This is my first ever series—exciting, I know! In the book of Job, there’s a note that the Lord answered Job from out of the whirlwind. That's always piqued my curiosity. But, more importantly, it's in these conversations that Job comes to the realization that he is a finite creature with little understanding of the ways of the Creator, which are always good. In a beautiful display of trust, Job humbly submits to his position as a created one and worships the One whose will and workings are for his glory and the joy of his people. I want to explore our proper position as women in God's world—as the created, not the Creator—and how understanding and submitting to this reality brings us great freedom and joy. Let's start with an introduction, shall we?
For a long time, my faith was a separate thing from the rest of my life. The bits of theology I knew provided me with correct answers and larger, over-arching ideas about life, but the gospel itself was small in my mind. Like a ticket in my back pocket, the gospel simply offered me something I needed. I knew I truly believed Christ died to rescue me from my sin and my most certain eternal punishment, so I was good on that account. But everything else in life was up to me—my day-to-day rhythms, the things I read or watched, the way I understood relationships, what I thought I deserved in life, and how I used and engaged social media. If it could be shaped or formed by my personal opinions, it was mine to decide.
Pridefully, I believed the gospel covered the end of my life, but the right now was all about me.
But friend, the gospel is not small. It's everything. Every second and every aspect of our lives is made different by it. From the way you respond when someone cuts you off in traffic to how you process death, from the way you greet your toddler to the way you spend a lifetime outdoing your spouse with honor, from the way you complete your work tasks to the way you believe the Church ought to act—the gospel not only affects our lives but shapes them according to God's will.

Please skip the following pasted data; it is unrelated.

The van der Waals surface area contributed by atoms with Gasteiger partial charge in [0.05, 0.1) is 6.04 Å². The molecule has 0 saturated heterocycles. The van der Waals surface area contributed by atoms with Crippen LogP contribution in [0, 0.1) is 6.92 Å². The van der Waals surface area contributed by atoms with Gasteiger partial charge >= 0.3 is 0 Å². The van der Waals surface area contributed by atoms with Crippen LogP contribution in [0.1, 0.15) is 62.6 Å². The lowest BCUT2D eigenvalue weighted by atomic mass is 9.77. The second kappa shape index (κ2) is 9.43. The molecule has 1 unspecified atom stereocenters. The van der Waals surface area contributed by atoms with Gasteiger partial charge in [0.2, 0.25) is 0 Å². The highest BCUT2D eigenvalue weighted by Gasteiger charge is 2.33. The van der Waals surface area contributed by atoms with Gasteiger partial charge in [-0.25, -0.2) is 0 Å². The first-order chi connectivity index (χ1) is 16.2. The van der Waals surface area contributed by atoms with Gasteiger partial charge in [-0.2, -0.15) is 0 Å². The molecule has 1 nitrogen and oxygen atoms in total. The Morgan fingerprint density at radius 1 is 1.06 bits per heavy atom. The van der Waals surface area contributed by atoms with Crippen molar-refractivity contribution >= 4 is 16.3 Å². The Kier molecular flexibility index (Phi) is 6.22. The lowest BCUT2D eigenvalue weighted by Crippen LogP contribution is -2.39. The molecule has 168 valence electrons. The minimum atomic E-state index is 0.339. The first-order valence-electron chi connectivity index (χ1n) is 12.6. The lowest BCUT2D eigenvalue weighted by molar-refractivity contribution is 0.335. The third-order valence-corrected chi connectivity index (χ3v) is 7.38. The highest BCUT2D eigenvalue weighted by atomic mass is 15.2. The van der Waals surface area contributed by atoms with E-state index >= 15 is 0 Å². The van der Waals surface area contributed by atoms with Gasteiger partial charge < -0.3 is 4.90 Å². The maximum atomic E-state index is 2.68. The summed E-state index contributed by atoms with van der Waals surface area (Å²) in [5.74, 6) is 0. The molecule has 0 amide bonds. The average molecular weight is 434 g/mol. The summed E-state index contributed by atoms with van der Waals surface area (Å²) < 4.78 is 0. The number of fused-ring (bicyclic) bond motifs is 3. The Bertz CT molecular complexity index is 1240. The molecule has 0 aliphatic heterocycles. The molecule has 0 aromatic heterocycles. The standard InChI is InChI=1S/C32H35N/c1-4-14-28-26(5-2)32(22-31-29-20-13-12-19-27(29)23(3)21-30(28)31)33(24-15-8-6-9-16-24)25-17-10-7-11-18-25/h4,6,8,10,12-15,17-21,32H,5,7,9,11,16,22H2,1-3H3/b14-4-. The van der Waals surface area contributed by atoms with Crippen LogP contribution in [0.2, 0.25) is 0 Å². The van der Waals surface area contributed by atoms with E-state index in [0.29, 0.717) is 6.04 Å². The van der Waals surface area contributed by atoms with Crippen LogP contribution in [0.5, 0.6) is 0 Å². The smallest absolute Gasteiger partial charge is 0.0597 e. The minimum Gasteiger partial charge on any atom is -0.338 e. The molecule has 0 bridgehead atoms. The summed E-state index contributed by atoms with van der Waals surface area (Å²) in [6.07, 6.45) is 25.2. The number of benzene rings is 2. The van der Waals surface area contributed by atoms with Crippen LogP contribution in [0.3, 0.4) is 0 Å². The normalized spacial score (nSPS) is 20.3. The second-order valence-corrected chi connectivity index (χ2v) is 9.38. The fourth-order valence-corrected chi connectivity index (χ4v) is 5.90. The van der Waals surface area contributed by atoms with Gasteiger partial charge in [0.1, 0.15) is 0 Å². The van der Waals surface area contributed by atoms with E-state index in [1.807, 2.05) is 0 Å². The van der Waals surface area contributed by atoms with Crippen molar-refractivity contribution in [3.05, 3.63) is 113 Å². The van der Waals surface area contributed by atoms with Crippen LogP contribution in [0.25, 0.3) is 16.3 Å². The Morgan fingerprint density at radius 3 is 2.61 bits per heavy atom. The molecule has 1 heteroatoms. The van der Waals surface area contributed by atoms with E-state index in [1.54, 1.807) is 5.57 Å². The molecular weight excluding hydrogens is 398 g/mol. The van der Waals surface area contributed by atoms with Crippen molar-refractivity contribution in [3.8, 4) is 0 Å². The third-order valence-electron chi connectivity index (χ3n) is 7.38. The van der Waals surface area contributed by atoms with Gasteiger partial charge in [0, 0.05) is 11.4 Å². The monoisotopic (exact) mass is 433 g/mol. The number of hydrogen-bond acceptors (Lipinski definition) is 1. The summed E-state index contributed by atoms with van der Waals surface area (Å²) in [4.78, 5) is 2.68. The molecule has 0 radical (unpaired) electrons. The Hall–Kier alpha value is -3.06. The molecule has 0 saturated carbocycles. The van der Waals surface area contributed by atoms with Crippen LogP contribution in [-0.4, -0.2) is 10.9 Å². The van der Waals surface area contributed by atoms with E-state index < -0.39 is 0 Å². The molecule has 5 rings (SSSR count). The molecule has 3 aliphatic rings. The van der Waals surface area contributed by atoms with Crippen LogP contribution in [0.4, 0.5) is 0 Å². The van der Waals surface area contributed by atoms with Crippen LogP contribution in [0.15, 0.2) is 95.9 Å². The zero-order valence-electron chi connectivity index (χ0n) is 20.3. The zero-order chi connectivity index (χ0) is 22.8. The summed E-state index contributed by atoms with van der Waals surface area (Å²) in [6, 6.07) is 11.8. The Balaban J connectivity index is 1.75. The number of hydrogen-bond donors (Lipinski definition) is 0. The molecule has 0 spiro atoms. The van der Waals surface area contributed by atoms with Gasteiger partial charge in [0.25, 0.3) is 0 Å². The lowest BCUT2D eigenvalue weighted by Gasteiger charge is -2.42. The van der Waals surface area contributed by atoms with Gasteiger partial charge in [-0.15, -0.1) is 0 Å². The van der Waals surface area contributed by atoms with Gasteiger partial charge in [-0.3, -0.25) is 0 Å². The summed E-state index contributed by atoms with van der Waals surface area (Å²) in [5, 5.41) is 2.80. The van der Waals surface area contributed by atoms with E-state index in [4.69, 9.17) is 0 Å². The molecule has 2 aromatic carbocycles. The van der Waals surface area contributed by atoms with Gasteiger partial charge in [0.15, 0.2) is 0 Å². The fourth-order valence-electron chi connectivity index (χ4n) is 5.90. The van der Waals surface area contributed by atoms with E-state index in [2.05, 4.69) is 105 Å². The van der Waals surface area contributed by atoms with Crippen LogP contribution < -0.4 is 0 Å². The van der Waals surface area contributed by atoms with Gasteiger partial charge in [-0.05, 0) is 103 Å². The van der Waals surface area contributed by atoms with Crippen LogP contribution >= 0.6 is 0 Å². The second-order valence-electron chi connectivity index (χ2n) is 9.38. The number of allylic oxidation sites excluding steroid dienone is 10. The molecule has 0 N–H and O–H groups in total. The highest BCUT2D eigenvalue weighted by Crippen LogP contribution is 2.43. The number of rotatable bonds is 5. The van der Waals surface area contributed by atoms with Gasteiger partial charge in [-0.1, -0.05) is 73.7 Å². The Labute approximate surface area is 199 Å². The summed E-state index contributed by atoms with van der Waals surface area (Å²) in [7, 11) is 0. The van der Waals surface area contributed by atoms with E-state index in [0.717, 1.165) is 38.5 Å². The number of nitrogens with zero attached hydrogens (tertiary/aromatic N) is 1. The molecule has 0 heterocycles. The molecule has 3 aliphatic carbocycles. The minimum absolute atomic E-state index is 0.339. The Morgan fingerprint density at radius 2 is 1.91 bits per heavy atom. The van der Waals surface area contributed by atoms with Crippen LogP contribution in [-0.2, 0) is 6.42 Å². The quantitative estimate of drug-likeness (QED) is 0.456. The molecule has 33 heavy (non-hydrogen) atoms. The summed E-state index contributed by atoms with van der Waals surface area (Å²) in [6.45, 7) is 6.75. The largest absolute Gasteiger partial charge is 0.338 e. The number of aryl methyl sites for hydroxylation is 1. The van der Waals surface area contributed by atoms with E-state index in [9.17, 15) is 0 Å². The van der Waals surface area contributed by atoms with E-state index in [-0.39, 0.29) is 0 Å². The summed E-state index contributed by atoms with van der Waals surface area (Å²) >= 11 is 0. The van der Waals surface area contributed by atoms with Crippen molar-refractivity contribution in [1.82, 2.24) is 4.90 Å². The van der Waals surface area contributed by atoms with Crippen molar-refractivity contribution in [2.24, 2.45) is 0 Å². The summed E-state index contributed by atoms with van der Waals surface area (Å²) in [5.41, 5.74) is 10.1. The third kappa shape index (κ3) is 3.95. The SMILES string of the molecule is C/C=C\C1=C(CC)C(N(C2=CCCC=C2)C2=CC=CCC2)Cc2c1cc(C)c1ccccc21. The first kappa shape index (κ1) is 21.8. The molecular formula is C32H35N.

And if the gospel shapes it all, if we were truly bought at a price and are no longer our own, if we live for God's glory alone—how do we now know the objective reality we discovered in our newness of life? It can't be based on my preferences or your preferences (which is a different thing than Christian liberty, don't misunderstand me), but something everlasting and perfectly true.
It has to come from God, which means we have to be tethered to his word to know it. For the Bible is no empty word for those who know God, but our very lives.
By God's grace, my delight in studying his word began to grow. The more I studied, the more I wanted to study. The Holy Spirit continued to pull me from my own personal preferences and whimsies—which will always be rooted in my glory-hogging desires—and grew my desire to obey God's will for those who love him, as it's laid out in scripture.
And I have to say, one of the kindest things the Lord has ever taught me is that I am a creature and not the Creator.
The reality of this position of submission and limitedness and finiteness and altogether not-in-control-ness rubs the human mind the wrong way. It can't be true in a world that says we are masters of our fates and captains of our souls that we may in fact not be such things. We are told repeatedly that no one can tell us what to do or what is true, because truth is found within ourselves. But the reality of God's sovereignty over his creation is true. We did not shut in the seas when they burst forth from our words, determine the measurements of the land, lay the cornerstone of the earth, or hear the morning stars sing together. We did not craft man from dust in our likeness and breathe life into his nostrils. We did not fashion a helper for him from his rib. We do not know the depth of the storehouses of hail or the place where light dwells. We didn't create from nothing, because we can't.
Because we are the created, not the Creator.
And if we are not the Creator, we do not set the rules, reasons, or design of the created things.
Without our permission, the moon pulls the ocean and spring takes as long as it does to spring. Our hearts have four chambers and and dogs cannot fly. I have green eyes, my husband has brown, and my daughter has blue. And just like the clay pot is formed in a particular shape for the purpose of the Potter's wise ways, things are as they were created to be, whether we like it, acknowledge it, or know it.
I know that you can do all things,
and that no purpose of yours can be thwarted.
‘Who is this that hides counsel without knowledge?’
Therefore I have uttered what I did not understand,
things too wonderful for me, which I did not know. —Job 42:2-3
God is the only one who created all things and understands all things, therefore he is the only who can rightly say what is true and what is false, what is good and what is folly, what is life and what is death. As created ones, made in his image and called into his Church, we were designed and given a purpose by God for God. Therefore, the most freeing and joy-filled way to live is within the loving boundaries provided, by the One who knows best, for our benefit and joy.
Submitting to his sovereignty in our lives sets right what was previously wrong. We no longer wander in rebellion—striving, lacking, fearing, and aching.
Instead, we find the life for which we were made and the joy offered to us by our Maker.